The garage door opener is 13 years old. no safety sensor. tHinking of replacing the opener, is it easy to do or not a DIY project. ALl I would be doing is replaceing and adding a keypad and safety sensor.

    Bookmark   November 5, 2006 at 2:11PM
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doorguy06

You can't add a safety sensor if it was not build with the safety sensor technology. Your only option would be replacing it. If you just wanted a keypad you would probably have to install a reciever as well in order for the key pad to work with the older opener. I would tear that garage door out and put in a 2 inch thick double sided steel.

Installing a new opener isn't that hard if you have some mechanical aptitude.

    Bookmark   November 13, 2006 at 8:45PM
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ekoreilly

I think I will be installing a ne opener. Saw the idrive and hear it's not too great but Belt seem to be the way to go.

Next will be garage doors, but Furst I want to do other things to it.

Does insulating it help alot durin winter, even though I don't have a heater in it yet?

    Bookmark   November 17, 2006 at 12:20AM
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doorguy06

No, don't waste your time trying to add insulation to the door. It won't do anything but put strain on the springs and opener from the added weight.

Yes, stay away from the I-Drive and anything else with Wayne Dalton's name on it. Go with a Craftsmen or Chamberlain opener if you are doing it yourself. Stay away from the screwdrive openers as well, no matter what brand.

    Bookmark   November 17, 2006 at 11:35AM
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perel

Personally, I don't like drywall in "work" spaces. It's just too fragile. Using 1/2" plywood like drywall and painting it is, IMO, a much better choice. It looks almost as nice as painted drywall, and will stand up much better to the inevitable run-ins with car doors, lawnmowers, you name it.

Also, installing a new garage door opener may be a DIY-able project. Installing a new garage *door* is NOT. The springs on a garage door are VERY dangerous if you don't know what you're doing.. I would certainly hire out changing the door, and if you're replacing the door that's the best time to have the opener changed too.

    Bookmark   November 17, 2006 at 5:30PM
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ekoreilly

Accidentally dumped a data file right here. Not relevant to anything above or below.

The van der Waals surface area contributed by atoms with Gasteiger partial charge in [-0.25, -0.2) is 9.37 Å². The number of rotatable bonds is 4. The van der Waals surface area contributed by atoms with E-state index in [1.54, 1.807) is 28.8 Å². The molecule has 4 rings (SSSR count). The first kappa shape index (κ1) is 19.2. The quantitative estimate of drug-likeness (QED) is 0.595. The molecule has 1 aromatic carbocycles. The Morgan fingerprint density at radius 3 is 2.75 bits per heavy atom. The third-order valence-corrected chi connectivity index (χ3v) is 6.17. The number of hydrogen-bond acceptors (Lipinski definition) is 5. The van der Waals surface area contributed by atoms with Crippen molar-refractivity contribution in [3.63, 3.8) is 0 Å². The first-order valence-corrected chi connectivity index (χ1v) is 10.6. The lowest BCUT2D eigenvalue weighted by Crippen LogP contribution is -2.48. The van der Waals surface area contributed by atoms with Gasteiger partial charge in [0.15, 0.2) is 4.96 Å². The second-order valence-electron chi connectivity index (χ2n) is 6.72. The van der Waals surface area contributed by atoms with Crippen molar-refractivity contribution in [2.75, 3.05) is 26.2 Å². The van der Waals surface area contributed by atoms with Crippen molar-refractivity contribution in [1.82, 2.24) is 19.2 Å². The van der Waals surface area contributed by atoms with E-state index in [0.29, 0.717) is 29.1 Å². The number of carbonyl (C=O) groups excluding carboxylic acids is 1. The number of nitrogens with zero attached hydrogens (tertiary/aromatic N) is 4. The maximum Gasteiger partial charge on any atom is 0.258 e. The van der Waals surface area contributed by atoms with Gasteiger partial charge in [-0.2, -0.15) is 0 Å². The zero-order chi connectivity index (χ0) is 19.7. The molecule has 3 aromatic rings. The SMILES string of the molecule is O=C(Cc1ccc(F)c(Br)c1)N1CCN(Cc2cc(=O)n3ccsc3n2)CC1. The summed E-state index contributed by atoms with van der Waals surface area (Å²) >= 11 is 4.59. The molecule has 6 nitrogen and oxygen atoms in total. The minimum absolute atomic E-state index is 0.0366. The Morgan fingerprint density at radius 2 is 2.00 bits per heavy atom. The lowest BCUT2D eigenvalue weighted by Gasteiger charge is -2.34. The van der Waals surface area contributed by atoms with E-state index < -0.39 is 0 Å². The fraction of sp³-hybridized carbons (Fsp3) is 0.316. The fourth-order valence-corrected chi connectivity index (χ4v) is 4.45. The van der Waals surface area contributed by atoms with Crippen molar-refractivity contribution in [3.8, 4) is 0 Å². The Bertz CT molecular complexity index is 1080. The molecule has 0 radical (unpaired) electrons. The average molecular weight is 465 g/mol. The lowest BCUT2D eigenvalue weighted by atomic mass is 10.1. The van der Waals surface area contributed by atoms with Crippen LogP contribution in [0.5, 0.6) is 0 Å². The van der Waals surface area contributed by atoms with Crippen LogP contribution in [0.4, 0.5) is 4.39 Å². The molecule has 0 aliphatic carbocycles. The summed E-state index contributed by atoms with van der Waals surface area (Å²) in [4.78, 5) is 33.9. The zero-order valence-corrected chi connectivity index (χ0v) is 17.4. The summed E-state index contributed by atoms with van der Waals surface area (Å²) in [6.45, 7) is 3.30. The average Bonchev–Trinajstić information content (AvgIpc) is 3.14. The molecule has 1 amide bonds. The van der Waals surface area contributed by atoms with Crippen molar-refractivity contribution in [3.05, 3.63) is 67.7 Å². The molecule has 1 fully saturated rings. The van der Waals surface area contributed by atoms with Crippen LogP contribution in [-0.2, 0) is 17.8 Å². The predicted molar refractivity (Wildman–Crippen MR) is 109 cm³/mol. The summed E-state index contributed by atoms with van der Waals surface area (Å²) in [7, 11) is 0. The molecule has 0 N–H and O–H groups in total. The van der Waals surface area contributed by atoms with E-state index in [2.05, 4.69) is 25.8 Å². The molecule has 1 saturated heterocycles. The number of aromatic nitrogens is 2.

THanks Perel. I will consider finishing it off in the wood, but drywall will mathc up with whats left. As far as a work area, my "bench area" which will be where that stupis panel wall is (when I tear it down)and will use the peg board around that. I also plan on putting some electrical.

QUESTION, you guys see that "loft" above the paneling, I plan on keeping it there but don't want to put up support poles (i'll bang into them too much) so how would you suspend it from the rafters? I went up in the rafters yesetrday and there are trusses galore up ther, 2x4's.

    Bookmark   November 17, 2006 at 11:18PM
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anyah

I can't tell how long/deep your garage is but I recently dealt with my annoying steps by building (well, having built) a landing about 7 1/2 feet deep along the entire back wall and put the steps in the middle (there the landing is about 4' deep and the steps take 3'). The whole thing has a rail. I covered it all in outdoor carpet and had 4 large boxes (the contractor called them coffins) built of plywood and put on casters for underneath. It is a beautifully functional thing. The large containers hold all of the out of season beach stuff, chair cushons, fishing gear, snow sleds, skates, etc. At one end of the platform is my freezer - just outside the kitchen door - no steps! The other end is a work area with old kitchen cabinets to house all the tools that are used in the house on a regular basis. the back wall has narrow shelving for all of the boys' sport stuff. The storage area on ground level has the bikes and garden stuff. I LOVE it. Both cars have access to the steps and you don't have to go down steps to access all of the garage stuff that you need in the house. I know it would be nicer painted but right now I am more into function.

    Bookmark   November 25, 2006 at 9:31AM